Compiling

This is a discussion on Compiling within the C++ Programming forums, part of the General Programming Boards category; Hello! I was sent some C++ code that will be used to process files, by creating an object that takes ...

  1. #1
    laz
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    Question Compiling

    Hello!
    I was sent some C++ code that will be used to process files, by creating an object that takes two arguments: one is a string with the path for a (local) file, the other a stringstream where the result will be stored.
    Since there was no main in the code I received, I have written my own - but when compiling (g++ in ubuntu) there's this error I can not solve:
    Code:
    error: conversion from ‘std::stringstream*’ to non-scalar
     type ‘std::basic_stringstream<char, std::char_traits<char>, std::allocator<char> >’ requested
    The main I wrote:

    Code:
    #include <iostream>
    #include <fstream>
    #include <sstream>
    #include <string>
    #include "emailParser.h"
    using namespace std;
    
    int main (int argc, char *argv[]) {
      string myfile = (string)argv[1];
      stringstream ftw = new stringstream();
      EmailParser(myfile, ftw);
      return 0;
    }
    The person who I got the code from is away in holidays and unfortunately, unreachable, so if anyone could point me out what I am doing wrong, I'd be much appreciated
    Thanks!

    =edit=
    I can provide the full code if it helps
    Last edited by laz; 08-07-2008 at 08:36 AM. Reason: page layout not so lengthy; full code helps?

  2. #2
    C++ Witch laserlight's Avatar
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    Are you a Java programmer, by any chance? The first most obvious problem is:
    Code:
    stringstream ftw = new stringstream();
    new stringstream() returns a pointer to a stringstream, which clearly is not a stringstream. You would likely want to just write:
    Code:
    stringstream ftw;
    Also, instead of casting argv[1] to string, you would likely want to just initialise myfile with argv[1], e.g.,
    Code:
    string myfile(argv[1]);
    Of course, you should check that argc is greater than 1 before using argv[1].
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  3. #3
    laz
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    First of all, thank you for your reply.
    Second, you were right. Even though I am not a programmer, I do a little coding in Java, and even though I did look for c++ manuals and tuts in the web, somehow I failed to understand I would be creating a pointer and not the object.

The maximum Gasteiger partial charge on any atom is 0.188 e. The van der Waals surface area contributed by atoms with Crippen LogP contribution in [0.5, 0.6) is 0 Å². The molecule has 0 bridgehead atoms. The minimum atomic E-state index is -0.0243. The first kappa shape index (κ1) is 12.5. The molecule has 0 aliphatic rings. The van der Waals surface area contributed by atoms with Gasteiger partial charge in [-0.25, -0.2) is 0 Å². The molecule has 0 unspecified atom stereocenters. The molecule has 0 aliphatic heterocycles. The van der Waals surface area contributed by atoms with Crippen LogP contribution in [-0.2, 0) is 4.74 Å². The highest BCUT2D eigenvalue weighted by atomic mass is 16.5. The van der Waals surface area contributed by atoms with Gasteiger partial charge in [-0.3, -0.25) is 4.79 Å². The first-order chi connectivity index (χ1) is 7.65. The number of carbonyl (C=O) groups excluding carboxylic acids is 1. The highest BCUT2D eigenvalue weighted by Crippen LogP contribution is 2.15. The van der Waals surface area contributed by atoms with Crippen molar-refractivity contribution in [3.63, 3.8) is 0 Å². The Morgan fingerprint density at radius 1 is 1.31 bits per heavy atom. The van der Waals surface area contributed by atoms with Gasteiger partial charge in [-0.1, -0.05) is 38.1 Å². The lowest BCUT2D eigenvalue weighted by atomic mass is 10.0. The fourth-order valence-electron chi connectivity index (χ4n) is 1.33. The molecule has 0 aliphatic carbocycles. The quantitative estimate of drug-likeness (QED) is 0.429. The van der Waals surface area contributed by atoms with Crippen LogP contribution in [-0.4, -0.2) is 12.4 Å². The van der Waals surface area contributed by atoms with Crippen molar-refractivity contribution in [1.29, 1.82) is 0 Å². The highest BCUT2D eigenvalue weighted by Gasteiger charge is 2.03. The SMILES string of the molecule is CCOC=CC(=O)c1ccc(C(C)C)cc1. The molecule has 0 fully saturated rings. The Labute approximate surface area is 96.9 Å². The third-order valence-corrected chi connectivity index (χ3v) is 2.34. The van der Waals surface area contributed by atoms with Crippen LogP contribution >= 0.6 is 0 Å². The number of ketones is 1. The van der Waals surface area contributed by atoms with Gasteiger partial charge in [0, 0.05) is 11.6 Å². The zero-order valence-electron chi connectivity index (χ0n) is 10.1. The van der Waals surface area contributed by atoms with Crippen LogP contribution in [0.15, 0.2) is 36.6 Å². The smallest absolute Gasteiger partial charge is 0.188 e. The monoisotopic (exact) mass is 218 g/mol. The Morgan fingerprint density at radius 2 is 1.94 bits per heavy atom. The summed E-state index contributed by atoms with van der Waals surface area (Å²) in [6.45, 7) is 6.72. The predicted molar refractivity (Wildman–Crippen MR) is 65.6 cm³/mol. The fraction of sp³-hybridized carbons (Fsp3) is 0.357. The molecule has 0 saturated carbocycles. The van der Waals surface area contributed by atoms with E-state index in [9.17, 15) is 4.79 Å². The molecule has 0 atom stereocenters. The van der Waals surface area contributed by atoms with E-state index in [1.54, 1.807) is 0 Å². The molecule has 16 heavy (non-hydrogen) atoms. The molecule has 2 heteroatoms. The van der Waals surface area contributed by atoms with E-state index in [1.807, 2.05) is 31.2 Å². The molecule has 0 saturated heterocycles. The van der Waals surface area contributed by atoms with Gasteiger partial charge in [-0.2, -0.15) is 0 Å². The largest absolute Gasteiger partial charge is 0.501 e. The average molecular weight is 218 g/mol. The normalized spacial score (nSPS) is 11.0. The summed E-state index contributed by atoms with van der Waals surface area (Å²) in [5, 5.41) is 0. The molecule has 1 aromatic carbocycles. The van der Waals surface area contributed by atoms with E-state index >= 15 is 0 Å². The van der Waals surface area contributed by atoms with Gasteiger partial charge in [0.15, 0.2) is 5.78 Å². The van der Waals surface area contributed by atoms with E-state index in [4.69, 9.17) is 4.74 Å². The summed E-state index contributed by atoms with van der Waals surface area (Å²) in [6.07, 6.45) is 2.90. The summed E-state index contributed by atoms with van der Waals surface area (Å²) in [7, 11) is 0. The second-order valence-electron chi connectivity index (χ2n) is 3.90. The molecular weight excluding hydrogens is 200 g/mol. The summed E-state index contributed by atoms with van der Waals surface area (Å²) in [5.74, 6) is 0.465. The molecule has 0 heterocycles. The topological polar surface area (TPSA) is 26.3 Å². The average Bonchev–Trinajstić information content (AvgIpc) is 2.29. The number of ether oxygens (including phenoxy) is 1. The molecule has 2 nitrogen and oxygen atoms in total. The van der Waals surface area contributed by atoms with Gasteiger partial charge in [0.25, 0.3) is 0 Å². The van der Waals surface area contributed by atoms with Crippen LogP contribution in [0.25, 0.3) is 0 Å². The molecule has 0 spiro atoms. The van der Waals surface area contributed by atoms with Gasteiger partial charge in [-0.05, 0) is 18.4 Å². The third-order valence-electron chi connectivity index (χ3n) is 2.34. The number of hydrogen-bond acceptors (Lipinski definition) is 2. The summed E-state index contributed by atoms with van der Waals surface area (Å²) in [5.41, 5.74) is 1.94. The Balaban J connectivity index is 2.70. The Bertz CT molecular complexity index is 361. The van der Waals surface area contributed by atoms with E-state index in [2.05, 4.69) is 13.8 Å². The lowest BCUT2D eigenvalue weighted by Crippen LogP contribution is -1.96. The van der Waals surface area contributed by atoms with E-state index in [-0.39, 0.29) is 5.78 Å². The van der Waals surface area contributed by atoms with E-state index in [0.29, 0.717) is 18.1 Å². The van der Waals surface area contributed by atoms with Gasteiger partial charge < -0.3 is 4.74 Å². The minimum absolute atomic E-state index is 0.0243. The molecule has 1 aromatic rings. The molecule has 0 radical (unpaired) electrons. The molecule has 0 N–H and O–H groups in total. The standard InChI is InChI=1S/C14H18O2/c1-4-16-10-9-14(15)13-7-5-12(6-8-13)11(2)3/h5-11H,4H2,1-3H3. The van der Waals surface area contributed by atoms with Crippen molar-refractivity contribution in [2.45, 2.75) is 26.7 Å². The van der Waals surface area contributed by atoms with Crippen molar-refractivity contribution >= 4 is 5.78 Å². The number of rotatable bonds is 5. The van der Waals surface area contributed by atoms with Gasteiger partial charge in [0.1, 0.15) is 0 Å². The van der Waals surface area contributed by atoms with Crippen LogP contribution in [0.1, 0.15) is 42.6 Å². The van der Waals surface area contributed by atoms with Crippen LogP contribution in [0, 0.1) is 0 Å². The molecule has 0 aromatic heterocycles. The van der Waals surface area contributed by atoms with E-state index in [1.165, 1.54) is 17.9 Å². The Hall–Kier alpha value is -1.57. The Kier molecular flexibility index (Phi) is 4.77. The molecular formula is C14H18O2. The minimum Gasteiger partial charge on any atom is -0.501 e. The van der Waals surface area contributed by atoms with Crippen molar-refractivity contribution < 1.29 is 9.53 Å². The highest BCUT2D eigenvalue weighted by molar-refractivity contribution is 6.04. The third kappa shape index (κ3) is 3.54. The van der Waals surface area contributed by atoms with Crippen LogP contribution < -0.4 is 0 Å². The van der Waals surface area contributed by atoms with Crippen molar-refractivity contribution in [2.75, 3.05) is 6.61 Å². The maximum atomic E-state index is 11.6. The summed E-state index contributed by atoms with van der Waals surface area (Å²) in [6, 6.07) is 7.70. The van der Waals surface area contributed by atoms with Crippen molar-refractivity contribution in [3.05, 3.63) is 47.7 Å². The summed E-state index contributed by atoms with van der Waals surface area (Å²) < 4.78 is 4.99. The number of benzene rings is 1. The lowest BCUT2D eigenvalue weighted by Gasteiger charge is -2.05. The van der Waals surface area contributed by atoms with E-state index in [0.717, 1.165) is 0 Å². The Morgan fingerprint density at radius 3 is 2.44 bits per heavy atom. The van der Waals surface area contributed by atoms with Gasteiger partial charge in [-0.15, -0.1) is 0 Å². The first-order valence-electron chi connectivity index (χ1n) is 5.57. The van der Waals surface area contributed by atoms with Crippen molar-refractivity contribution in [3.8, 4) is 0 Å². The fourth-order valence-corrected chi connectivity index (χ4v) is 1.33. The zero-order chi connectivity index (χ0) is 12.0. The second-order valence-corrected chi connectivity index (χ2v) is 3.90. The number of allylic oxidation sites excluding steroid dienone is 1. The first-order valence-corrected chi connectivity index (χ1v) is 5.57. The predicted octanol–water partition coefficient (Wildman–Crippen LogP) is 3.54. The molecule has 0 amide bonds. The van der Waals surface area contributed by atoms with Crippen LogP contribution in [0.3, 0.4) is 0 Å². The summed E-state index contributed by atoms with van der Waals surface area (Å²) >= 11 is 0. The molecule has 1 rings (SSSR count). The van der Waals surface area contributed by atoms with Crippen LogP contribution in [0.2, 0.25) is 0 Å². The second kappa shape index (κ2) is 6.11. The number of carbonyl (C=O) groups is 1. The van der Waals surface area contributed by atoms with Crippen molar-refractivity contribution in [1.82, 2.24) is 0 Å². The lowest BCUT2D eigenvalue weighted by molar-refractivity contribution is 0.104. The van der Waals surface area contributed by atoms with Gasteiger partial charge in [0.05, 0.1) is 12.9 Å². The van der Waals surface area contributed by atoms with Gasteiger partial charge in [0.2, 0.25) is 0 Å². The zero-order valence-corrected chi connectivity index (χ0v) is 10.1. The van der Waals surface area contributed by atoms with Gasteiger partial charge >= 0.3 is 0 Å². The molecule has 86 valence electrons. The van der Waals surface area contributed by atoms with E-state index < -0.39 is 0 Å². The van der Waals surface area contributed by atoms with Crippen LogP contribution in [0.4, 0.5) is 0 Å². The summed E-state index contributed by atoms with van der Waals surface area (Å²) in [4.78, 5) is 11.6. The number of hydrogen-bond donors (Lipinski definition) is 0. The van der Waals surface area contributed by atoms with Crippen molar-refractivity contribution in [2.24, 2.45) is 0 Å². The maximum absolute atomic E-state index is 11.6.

So now I have a different error, but it seems it is a linking problem...
    Code:
    labrisio@la-ux:~$ g++ Metpreproc.cpp -o Meto
    /tmp/ccuY3Pir.o: In function `main':
    Metpreproc.cpp:(.text+0x153): undefined reference to `EmailParser::EmailParser(std::basic_string<char, std::char_traits<char>, std::allocator<char> >,
     std::basic_stringstream<char, std::char_traits<char>, std::allocator<char> >&)'
    Metpreproc.cpp:(.text+0x15e): undefined reference to `EmailParser::~EmailParser()'
    collect2: ld returned 1 exit status
    .. according to this fella.

    So, now I'm looking at a page on how to create makefiles and such and wondering if I was doing the compiling wrong? Do all c++ programs require linking and makefiles?
    Sorry for all the questions..
    Last edited by laz; 08-07-2008 at 09:57 AM. Reason: same lenghty stuff..

  4. #4
    and the Hat of Guessing tabstop's Avatar
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    Not all programs require makefiles, no. But they're handy to have if your project gets at all large.

    At the command line, you need to type every .cpp file involved before the -o (I'm guessing your other one is emailParser.cpp). Otherwise the functions defined in that .cpp file aren't available for your finished product.

  5. #5
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    ALL C and C++ programs require linking to produce the final executable, since the code generated by the compiler needs to be combined with the C runtime library if nothing else. In this case, you probably also have a emailparser source file that you need to include.

    Makefiles is a way to automate the process of building non-trivial sets of source-code into an executable file.

    In this case, it is probably not necessary to have a makefile, but just add the other source file to the list of inputs for g++, e.g "g++ Metpreproc.cpp emailparser.cpp -o meto". Of course, I'm just guessing on the name of the source file. And the complete project may need many other source files to be complete - I can't know that.

    --
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    Compilers can produce warnings - make the compiler programmers happy: Use them!
    Please don't PM me for help - and no, I don't do help over instant messengers.

  6. #6
    laz
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    Ah great! I am actually doing a makefile, just so I learn it too - Java has none of that. C++ is interesting, and from what I read trying to work that first error, it is trully more portable than Java (there are some issues with it, encodings and stuff).
    Hopefully one day i'll have a good reason to work on something with C++

    This small program has 5 files: the main I wrote (renamed from Metpreproc.cpp to main.cpp - its shorter), base64.h + base64.cpp, emailParser.h + emailParser.cpp. Not that many files, but still going for a makefile. Hopefully will not add up to the error messages :s

    Thank you all

  7. #7
    laz
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    Awesome, the makefile worked, no errors.
    Now i'll just go through the stringstream documentation to figure out how to get the info out of it.
    Thank you all once again!

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